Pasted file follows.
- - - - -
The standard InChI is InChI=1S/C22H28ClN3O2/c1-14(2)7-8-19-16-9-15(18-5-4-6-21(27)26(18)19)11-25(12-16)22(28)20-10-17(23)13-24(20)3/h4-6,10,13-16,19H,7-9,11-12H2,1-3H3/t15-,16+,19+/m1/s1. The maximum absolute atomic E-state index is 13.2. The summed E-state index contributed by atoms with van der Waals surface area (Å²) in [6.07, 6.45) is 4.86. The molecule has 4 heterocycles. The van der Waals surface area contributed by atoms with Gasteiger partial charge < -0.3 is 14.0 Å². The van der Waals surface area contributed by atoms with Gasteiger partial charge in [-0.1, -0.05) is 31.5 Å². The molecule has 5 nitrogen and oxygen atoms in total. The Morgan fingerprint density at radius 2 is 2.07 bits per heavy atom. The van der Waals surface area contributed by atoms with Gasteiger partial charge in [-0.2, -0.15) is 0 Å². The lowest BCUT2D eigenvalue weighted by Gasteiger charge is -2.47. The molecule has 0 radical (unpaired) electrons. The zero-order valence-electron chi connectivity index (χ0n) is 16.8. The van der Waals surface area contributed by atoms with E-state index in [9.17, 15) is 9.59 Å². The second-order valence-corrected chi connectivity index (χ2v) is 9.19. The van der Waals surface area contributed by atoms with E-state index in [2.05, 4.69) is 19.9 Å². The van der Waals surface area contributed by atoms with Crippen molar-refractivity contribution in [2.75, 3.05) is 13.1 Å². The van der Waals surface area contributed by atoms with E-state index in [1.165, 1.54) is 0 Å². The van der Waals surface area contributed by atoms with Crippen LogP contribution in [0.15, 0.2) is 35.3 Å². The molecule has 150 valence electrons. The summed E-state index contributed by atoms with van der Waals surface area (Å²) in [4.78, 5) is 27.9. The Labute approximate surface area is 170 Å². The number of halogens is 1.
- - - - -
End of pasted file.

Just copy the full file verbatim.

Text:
The standard InChI is InChI=1S/C22H28ClN3O2/c1-14(2)7-8-19-16-9-15(18-5-4-6-21(27)26(18)19)11-25(12-16)22(28)20-10-17(23)13-24(20)3/h4-6,10,13-16,19H,7-9,11-12H2,1-3H3/t15-,16+,19+/m1/s1. The maximum absolute atomic E-state index is 13.2. The summed E-state index contributed by atoms with van der Waals surface area (Å²) in [6.07, 6.45) is 4.86. The molecule has 4 heterocycles. The van der Waals surface area contributed by atoms with Gasteiger partial charge < -0.3 is 14.0 Å². The van der Waals surface area contributed by atoms with Gasteiger partial charge in [-0.1, -0.05) is 31.5 Å². The molecule has 5 nitrogen and oxygen atoms in total. The Morgan fingerprint density at radius 2 is 2.07 bits per heavy atom. The van der Waals surface area contributed by atoms with Gasteiger partial charge in [-0.2, -0.15) is 0 Å². The lowest BCUT2D eigenvalue weighted by Gasteiger charge is -2.47. The molecule has 0 radical (unpaired) electrons. The zero-order valence-electron chi connectivity index (χ0n) is 16.8. The van der Waals surface area contributed by atoms with E-state index in [9.17, 15) is 9.59 Å². The second-order valence-corrected chi connectivity index (χ2v) is 9.19. The van der Waals surface area contributed by atoms with E-state index in [2.05, 4.69) is 19.9 Å². The van der Waals surface area contributed by atoms with Crippen molar-refractivity contribution in [2.75, 3.05) is 13.1 Å². The van der Waals surface area contributed by atoms with E-state index in [1.165, 1.54) is 0 Å². The van der Waals surface area contributed by atoms with Crippen LogP contribution in [0.15, 0.2) is 35.3 Å². The molecule has 150 valence electrons. The summed E-state index contributed by atoms with van der Waals surface area (Å²) in [4.78, 5) is 27.9. The Labute approximate surface area is 170 Å². The number of halogens is 1.